The return of the X-Statix creative team! Does X-Cellent recapture that X-Statix magic? This review includes X-Spoilers, so proceed with caution.

If you’re looking for spoiler-light reviews, scroll down to the Rapid Rundown, where we cover Fantastic Four: Life Story #6, Sabretooth #1, and X-Men Legends #1 in a slightly-less spoiler-y fashion.

X-Cellent #1

Writer: Peter Milligan
Artist: Michael “Doc” Allred
Colorist: Laura Allred
Letterer: Nate Piekos

First and foremost, let’s get one thing out of the way: X-Cellent #1 is decidedly an opening issue. This isn’t a critique, just a fact: there’s a lot of setup to get through to re-establish X-Statix and introduce X-Cellent, which is actually the name of a new team (and one that plays an antagonistic role for our “heroes”… assuming they can even be considered to be such).

Who narrates the narrative?

This is all narrated by Mr. Sensitive, whose tone is about on par for a character who once felt relieved that his super-team’s coach was a child murderer, because it meant that the moral relationship between Mr. Sensitive and Coach was clearly defined, with Mr. Sensitive in the “good” position.

When you’re operating from those sensibilities, the machinations of X-Cellent, which frequently amount to social demonstrations or bizarre, super-powered performance art, are just about as terrifying as you can get. Worse still, if Mr. Sensitive thought that it was hard to find your way in the superficial world of the early 2000s, imagine how he’s going to fare in 2022, when he can easily see how many more followers X-Cellent has than X-Statix on social media.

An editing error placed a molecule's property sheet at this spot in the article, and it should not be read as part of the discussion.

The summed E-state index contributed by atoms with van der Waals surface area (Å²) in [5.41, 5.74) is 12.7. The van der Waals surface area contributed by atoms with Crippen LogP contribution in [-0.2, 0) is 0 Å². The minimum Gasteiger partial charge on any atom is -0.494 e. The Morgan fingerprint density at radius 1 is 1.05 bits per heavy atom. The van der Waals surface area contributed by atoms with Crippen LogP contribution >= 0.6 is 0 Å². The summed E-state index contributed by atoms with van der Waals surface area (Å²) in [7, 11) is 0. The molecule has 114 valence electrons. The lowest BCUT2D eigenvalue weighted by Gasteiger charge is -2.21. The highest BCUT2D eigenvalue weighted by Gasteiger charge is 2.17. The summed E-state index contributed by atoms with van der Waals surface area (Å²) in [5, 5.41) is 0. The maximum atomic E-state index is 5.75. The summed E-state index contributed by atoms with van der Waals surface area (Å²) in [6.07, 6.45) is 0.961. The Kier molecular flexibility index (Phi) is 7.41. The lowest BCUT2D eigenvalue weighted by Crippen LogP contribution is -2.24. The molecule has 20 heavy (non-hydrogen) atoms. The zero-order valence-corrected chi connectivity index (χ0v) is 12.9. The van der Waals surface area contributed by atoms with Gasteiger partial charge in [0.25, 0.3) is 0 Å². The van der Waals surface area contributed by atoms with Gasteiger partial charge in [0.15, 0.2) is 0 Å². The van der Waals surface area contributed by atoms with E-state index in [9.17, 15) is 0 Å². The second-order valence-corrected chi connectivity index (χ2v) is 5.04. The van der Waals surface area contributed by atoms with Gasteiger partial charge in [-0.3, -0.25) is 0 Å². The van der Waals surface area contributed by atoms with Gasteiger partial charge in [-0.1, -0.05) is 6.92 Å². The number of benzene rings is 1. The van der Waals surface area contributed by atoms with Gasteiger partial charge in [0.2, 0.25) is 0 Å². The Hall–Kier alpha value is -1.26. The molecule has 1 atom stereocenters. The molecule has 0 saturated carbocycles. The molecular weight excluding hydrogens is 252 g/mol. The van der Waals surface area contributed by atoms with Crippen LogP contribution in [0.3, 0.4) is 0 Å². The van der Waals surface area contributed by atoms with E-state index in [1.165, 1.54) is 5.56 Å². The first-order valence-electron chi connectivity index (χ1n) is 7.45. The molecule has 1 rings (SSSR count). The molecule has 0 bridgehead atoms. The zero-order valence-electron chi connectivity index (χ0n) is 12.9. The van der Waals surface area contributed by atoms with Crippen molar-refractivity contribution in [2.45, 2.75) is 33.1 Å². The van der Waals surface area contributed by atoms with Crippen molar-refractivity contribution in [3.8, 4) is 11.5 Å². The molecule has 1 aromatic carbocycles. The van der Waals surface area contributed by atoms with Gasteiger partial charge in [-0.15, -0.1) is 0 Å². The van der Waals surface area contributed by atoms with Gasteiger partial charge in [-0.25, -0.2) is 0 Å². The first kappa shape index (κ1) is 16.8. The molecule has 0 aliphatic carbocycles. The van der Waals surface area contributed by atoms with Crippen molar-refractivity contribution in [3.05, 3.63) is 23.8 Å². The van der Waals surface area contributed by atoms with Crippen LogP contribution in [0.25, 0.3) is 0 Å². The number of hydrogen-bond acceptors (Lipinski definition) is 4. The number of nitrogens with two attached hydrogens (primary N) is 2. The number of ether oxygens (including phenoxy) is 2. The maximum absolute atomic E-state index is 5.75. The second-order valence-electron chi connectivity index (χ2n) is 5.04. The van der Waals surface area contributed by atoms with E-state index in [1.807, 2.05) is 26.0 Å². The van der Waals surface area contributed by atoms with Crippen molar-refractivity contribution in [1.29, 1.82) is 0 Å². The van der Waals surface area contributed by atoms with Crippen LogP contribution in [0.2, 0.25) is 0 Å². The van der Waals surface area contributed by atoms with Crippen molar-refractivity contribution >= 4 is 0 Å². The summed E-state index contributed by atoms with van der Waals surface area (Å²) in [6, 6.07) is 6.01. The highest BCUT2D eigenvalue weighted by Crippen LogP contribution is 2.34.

Hit the bell so you don’t miss any Zeitgeist Notifs!

And speaking of social media, when Mr. Sensitive gets a “Zeitgeist Notification” informing him that X-Cellent has started a new livestream, he and the rest of the X-Statix team members stop everything they’re doing to stare into their cell phone telephones and raptly absorb the video stream (rather than continue to work on filming their own, more “traditional” television narrative). In moments like this, it feels like X-Force and X-Statix had been waiting for the social media era all along.

However, while the social media world may have been updated to match where we’re at in 2022, the world inside Marvel Comics has changed a lot, too. Although a couple more famous mutants do have single-panel gag cameos, this first issue doesn’t mention Krakoa. While I can generally take or leave the Krakoa books, I do find myself genuinely interested to see how X-Cellent would approach the living island utopia for mutants, even if only for a single issue or two.

Note the driveway statues.

Ultimately, it’s hard to pass too much judgement on this issue, as it is very clearly an opening salvo, and it’s impossible to tell just what direction the series might go from here (which, to be fair, is just where we should be at the end of a certain kind of first issue). However, wherever the story goes from here, this first issue does present a satisfying chunk of story, and one that will raise plenty of questions for you to mull over as you wait for X-Cellent #2 to arrive.

You know what to expect from the art and colors of the Allreds as well as from the lettering of Piekos, and each delivers on that expected excellence (OK, look, I had to use the pun once in this review; I promise I’ll avoid any further obvious wordplay if I end up blurbing subsequent issues of the series for the Rundown).

The DOOP Knows!

Here’s the thing: X-Cellent, like X-Force and X-Statix before it, is either going to be something that is right up your alley, or something that you just find unpalatable. If you’re the former, then X-Cellent will provide just what you’re looking for, and if you’re the latter, well. There are plenty more “conventional” superhero books on the shelves of your local comic shop this week. Maybe one of those would be more your speed.